Today marks a turning point in holding tech companies accountable. The European Parliament is voting to endorse the Digital Services Act - the most sweeping rules to date for regulating tech companies anywhere in the world.

An activist of environmental NGO Avaaz wearing a mask depicting Facebook CEO Mark Zuckerberg holds a banner reading "Regulate me" during an action marking the release of the Digital Services Act, outside the European Commission


The DSA navigates a thorny line between protecting people’s free speech online and tackling illegal content, rights abuses and social harms - including growing issues such as viral disinformation and electoral interference. It finally offers a way to systematically lift the lid on the inner workings of the biggest tech companies that play an increasingly dominant role in how we experience the world. 

But the process for getting here was fraught with tension: an intense 2+ years of negotiations between EU institutions, aggressive lobbying by the most well resourced industry representatives in Brussels, and the growth of a diverse movement of activists to put people ahead of profit. So ultimately, what was achieved?

The Good

Limits on surveillance advertising

Going beyond existing data protection rules, the DSA bans online platforms from using minors’ and sensitive data to serve users with targeted ads. As our polling has shown, sensitive data is amongst the most controversial information used to target people with ads, such as records about your health, race, ethnicity, and political or religious beliefs.

With some caveats (see below), the DSA effectively bans the controversial practice of political microtargeting in Europe. This issue was a major civil society and cross-party MEP campaign priority, and while it falls short of a more comprehensive ban, this presents an important incremental step to calling time on Big Tech’s surveillance business model. 

Due diligence for big platforms

For the first time very large online platforms (defined as those with at least 45 million users) must conduct periodic risk assessments of how they deal with illegal as well as legal but harmful content, and also mitigate those risks. There was much at stake here to ensure the risk assessments cover all fundamental rights and can act as a meaningful check on new threats as they emerge. Big platforms will also be subject to independent annual audits to verify how they fulfill their requirements. 

Public scrutiny via data access

Public interest researchers will be able to apply for access to platform data as another layer of independent scrutiny of how big online platforms work and their impact in the world. Crucially, campaigners were able to secure language specifying that this includes vetted civil society organisations, not just academic researchers, which would have vastly limited its scope. Recent trends have shown how platforms can intimidate researchers and cut off access to tools which enable limited scrutiny of how they work (not least the anticipated shutting down of CrowdTangle by Meta). This provision offers an opportunity to safeguard and grow this vital research.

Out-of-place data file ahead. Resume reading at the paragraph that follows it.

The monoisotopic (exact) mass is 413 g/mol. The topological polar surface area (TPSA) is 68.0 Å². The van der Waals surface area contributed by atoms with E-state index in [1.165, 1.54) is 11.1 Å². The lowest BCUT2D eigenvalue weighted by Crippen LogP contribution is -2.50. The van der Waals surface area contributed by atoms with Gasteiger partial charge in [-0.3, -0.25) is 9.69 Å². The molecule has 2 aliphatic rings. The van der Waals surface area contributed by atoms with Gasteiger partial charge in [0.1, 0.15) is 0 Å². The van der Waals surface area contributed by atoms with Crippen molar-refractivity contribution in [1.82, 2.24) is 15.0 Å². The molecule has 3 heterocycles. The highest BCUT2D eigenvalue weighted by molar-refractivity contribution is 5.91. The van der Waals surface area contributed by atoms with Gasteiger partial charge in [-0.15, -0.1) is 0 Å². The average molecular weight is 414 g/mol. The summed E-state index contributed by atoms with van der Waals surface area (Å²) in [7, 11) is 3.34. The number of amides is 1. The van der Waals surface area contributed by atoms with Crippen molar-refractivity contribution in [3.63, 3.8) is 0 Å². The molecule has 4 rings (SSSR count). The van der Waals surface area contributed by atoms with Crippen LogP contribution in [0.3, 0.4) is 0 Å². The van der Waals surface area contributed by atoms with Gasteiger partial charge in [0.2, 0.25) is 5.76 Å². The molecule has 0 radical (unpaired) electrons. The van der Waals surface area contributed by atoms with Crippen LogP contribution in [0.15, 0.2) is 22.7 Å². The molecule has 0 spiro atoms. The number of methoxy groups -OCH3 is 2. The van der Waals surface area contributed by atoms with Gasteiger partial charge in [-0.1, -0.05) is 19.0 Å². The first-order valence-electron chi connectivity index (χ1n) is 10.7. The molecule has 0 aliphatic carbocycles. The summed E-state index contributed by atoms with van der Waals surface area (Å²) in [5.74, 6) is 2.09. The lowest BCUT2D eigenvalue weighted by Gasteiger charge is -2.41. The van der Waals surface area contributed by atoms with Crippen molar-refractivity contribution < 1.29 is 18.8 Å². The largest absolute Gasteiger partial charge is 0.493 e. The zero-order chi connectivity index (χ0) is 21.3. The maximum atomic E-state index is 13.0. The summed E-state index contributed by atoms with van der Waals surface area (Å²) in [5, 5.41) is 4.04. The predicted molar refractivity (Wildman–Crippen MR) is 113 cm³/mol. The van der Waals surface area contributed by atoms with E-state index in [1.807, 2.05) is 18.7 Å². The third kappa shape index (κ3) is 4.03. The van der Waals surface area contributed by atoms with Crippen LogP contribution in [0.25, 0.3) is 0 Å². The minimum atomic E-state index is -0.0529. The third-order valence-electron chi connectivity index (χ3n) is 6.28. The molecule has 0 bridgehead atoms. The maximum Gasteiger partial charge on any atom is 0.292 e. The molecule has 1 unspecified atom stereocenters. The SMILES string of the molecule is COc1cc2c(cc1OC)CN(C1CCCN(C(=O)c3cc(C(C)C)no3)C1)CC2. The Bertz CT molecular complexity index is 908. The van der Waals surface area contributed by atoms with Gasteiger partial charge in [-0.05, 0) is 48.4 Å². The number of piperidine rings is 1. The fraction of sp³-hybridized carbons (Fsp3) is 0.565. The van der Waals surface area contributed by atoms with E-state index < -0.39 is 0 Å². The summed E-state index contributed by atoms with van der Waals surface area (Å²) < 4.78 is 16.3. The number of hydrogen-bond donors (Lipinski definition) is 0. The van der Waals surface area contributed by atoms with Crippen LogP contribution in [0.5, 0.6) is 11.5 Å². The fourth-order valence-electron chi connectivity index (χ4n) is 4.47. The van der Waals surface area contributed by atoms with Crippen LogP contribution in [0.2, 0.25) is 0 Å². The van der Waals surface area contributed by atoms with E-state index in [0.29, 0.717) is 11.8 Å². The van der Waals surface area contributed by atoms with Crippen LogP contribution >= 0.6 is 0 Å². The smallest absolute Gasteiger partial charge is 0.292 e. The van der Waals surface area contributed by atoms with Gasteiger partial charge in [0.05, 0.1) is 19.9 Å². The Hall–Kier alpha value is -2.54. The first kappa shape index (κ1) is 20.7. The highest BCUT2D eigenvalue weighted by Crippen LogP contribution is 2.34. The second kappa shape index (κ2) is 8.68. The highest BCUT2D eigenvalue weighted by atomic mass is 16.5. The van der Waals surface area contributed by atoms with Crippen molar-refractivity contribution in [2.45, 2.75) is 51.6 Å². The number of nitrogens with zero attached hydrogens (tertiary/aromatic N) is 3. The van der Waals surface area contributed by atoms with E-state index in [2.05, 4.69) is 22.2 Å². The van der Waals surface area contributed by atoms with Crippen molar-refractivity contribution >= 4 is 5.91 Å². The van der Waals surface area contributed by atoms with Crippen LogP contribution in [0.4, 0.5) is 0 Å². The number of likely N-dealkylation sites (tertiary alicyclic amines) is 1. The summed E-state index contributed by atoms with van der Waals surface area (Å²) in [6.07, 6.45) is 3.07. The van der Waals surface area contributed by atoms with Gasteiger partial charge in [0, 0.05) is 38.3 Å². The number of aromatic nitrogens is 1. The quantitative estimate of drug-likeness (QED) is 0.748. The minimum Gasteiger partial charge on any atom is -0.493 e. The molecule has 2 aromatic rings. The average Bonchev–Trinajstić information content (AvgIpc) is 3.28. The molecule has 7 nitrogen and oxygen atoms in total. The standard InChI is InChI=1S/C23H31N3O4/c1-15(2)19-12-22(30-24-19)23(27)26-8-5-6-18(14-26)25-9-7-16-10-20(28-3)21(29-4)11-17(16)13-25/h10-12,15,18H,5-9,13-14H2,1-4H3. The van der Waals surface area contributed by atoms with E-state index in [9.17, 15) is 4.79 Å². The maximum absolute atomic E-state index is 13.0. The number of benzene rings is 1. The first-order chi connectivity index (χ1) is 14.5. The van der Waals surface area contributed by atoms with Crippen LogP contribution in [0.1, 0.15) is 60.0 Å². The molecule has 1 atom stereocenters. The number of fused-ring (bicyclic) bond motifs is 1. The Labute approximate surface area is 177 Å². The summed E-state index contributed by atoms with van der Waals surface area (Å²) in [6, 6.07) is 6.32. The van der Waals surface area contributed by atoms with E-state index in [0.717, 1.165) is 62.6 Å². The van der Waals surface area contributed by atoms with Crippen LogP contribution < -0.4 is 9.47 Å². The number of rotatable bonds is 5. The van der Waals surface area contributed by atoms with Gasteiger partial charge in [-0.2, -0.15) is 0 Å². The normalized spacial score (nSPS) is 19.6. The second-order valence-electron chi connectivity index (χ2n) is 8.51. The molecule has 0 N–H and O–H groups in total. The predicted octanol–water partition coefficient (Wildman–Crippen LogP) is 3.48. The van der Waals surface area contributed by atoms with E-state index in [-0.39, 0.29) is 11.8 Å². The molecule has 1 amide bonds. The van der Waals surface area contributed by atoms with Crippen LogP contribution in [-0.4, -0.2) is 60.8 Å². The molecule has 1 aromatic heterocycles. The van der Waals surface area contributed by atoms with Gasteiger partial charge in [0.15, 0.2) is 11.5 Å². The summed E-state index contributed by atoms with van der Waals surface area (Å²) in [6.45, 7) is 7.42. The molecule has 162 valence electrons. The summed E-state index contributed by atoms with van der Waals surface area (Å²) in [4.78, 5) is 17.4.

Oversight of big platforms by the European Commission

The DSA will not change anything unless it is reliably enforced. Learning the lessons from the problems seen with the General Data Protection Regulation (GDPR) - which relies largely on Ireland to oversee tech giants - the DSA empowers the European Commission to oversee all big online platforms for their due diligence requirements.

The Bad

Last minute watering down of the restrictions on surveillance ads

In a major capitulation to industry lobbying, the limits on ad targeting do not apply to ad tech giant Google’s hugely profitable system of display advertising or news websites. It only covers online platforms which share user content (such as Facebook, Instagram or YouTube) but crucially doesn’t include sites which host self-generated content. New language was also inserted at the last minute narrowing the scope to “profiling” using sensitive data - offering potential wiggle room for tech companies not to meaningfully change.

Users not protected from deceptive design practices (or ‘dark patterns’)

In a wholesale gutting of any protection of users from manipulative design techniques (e.g. to coerce them into certain choices as seen with cookie banners), the provision was made entirely redundant following last minute exemptions in the text. 

‘Trade secrets’ exemption as a major loophole

Tech companies will be able to invoke ‘trade secrets’ as a reason not to provide researchers with data access for public interest scrutiny. Despite strong pushback from campaigners, this exemption was maintained. 

The Ugly

A bitter aftertaste

The way the EU rules were agreed exemplifies many problems of EU lawmaking. This included staggering levels of tech industry lobbying up until the very last moments, unequal access to leaked drafts to be able to engage in the process, and an incredibly opaque closed door “trilogue” process to agree the final rules. Under huge pressure to close the file under the French EU Council Presidency, the last political trilogue lasted for nearly 16 hours until 2am. As highlighted by CSOs, it would take another 53 days for the public to see the actual result. For an insight into the disproportionate access of Big Tech to senior officials, see also our @EUTechWatch Twitter bot.

While this mixed picture of what was ultimately achieved may dampen enthusiasm for the final result of the Digital Services Act, it is important not to lose sight of what these rules mean at a global level. EU legislators have ventured where others - notably the US - have so far failed to force meaningful oversight. While much will depend on how these rules are enforced, both by the Commission and at national level, the foundations set by the DSA are promising and together with others, we at Global Witness will be watching closely.